District 113 summer school class teaches ceramics fundamentals
Madison Knobloch, 15, of Highland Park works on a piece during a District 113 summer school wheel throwing class on Tuesday. | Buzz Orr~Sun-Times Media
Updated: August 27, 2012 6:09AM
HIGHLAND PARK — District 113 parents and students who flipped through the 2012 summer school brochure may have seen a class titled “Wheel Throwing.”
Perhaps confusing to people who have read the popular book series, The Hunger Games, and presumed it was a skill Katniss and Peeta needed to compete against the other districts.
Tyrone Nelson would inform otherwise and didn’t major in ceramics to teach students how to throw heavy metal wheels. Nelson is the instructor of the six-week ceramics class, taught at Highland Park High School.
“I love this school and I love my job,” said Nelson, the fine and applied arts department chairman at Highland Park High School.
“He’s very motivational and teaches us not to give up,” Deerfield High School sophomore Paige Miller said.
Students learn a variety of skills, including the fundamentals of throwing clay on the wheel and glaze chemistry. It’s important for students to work with glaze, “so that (they) can understand how to take colors and make them look as professional as possible,” Nelson said.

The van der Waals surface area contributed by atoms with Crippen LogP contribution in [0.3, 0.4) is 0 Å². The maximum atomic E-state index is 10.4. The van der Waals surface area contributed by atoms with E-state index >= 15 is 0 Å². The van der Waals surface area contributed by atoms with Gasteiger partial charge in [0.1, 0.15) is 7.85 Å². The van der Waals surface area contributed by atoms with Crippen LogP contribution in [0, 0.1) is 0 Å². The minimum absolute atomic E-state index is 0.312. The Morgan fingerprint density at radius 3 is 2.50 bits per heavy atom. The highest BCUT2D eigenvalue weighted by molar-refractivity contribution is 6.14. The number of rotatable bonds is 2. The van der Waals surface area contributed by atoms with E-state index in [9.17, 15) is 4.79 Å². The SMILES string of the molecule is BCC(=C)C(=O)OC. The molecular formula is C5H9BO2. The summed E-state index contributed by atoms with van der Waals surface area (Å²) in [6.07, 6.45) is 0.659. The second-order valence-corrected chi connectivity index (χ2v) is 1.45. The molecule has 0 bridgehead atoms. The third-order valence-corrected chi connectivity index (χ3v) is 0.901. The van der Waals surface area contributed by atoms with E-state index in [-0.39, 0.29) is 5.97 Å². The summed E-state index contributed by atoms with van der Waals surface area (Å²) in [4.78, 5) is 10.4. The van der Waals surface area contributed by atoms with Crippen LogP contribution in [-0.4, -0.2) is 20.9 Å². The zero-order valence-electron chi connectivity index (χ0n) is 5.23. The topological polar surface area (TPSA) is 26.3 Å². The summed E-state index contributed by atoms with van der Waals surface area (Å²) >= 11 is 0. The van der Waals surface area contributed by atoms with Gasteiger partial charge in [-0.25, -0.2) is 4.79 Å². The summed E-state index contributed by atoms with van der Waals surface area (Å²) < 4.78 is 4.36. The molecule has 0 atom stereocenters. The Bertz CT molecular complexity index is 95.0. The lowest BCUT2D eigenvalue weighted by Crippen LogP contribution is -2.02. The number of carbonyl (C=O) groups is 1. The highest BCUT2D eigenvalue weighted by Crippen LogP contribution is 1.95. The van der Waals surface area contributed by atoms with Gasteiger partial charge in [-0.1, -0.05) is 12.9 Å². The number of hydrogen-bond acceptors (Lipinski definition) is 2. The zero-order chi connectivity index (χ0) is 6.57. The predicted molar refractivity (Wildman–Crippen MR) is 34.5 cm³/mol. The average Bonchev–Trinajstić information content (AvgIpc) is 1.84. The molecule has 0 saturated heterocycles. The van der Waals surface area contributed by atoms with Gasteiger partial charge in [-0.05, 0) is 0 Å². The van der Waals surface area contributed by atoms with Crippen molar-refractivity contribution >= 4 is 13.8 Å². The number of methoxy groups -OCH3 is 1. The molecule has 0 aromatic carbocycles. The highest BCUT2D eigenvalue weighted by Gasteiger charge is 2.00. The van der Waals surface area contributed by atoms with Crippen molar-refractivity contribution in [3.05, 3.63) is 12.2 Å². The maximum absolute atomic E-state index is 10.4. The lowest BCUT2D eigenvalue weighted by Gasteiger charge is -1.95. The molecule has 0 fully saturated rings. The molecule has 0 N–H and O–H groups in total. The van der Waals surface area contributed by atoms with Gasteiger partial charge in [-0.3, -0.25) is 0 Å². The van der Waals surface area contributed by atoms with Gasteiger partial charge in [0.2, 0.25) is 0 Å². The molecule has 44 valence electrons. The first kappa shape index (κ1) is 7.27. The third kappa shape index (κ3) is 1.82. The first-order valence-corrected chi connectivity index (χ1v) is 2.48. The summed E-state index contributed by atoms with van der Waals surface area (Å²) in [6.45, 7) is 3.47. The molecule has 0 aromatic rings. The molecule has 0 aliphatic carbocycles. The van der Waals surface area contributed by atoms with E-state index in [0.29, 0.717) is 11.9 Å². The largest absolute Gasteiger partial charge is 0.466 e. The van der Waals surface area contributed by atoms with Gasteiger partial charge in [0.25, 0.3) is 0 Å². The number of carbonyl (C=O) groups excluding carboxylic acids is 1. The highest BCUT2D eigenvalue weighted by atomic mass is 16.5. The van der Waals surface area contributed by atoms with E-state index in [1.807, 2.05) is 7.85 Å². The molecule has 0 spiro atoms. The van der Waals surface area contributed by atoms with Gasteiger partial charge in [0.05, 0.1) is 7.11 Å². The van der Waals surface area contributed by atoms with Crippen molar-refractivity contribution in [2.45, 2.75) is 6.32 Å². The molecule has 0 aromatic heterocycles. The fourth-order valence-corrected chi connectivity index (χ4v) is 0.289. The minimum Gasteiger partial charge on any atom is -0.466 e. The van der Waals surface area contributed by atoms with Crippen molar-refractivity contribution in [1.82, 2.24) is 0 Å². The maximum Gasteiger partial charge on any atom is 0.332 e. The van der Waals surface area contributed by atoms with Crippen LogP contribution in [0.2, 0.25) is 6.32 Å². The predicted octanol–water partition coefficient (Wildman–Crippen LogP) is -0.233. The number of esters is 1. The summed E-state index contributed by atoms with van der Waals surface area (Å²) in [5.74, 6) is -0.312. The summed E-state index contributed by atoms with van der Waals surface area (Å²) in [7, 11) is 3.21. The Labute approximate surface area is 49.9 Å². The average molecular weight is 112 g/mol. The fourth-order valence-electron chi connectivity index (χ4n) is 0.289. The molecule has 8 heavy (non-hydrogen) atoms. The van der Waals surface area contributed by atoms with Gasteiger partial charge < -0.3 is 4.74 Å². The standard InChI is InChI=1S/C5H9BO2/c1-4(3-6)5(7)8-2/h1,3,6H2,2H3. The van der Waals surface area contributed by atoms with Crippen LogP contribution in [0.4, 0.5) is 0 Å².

The 15 Deerfield and Highland Park residents enrolled in the class have made mugs, teapots, bowls and vases. Nelson said the class’s popularity is a result of its creative aspect.
“A lot of kids just want to have the experience of throwing,” he said.
There’s constantly something to do in the ceramics studio. During the two-hour class, students clean their wheel, cut clay, sculpt art and glaze their finished pieces.
“I’ve never done wheel throwing before and I’ve always wanted to try it,” Deerfield High School sophomore Brent Drazner said of enrolling in the class.
Deerfield High School sophomore Hana Koppel said she’s excited to do more with ceramics once the class ends. Koppel and her mother have talked about taking a class together.
Some enjoy the class because of Nelson.
“He’s awesome, really funny and teaches really well,” Koppel said.
Nelson teaches a ceramics class during the academic year and believes “a creative experience enriches mental capacity and thinking.”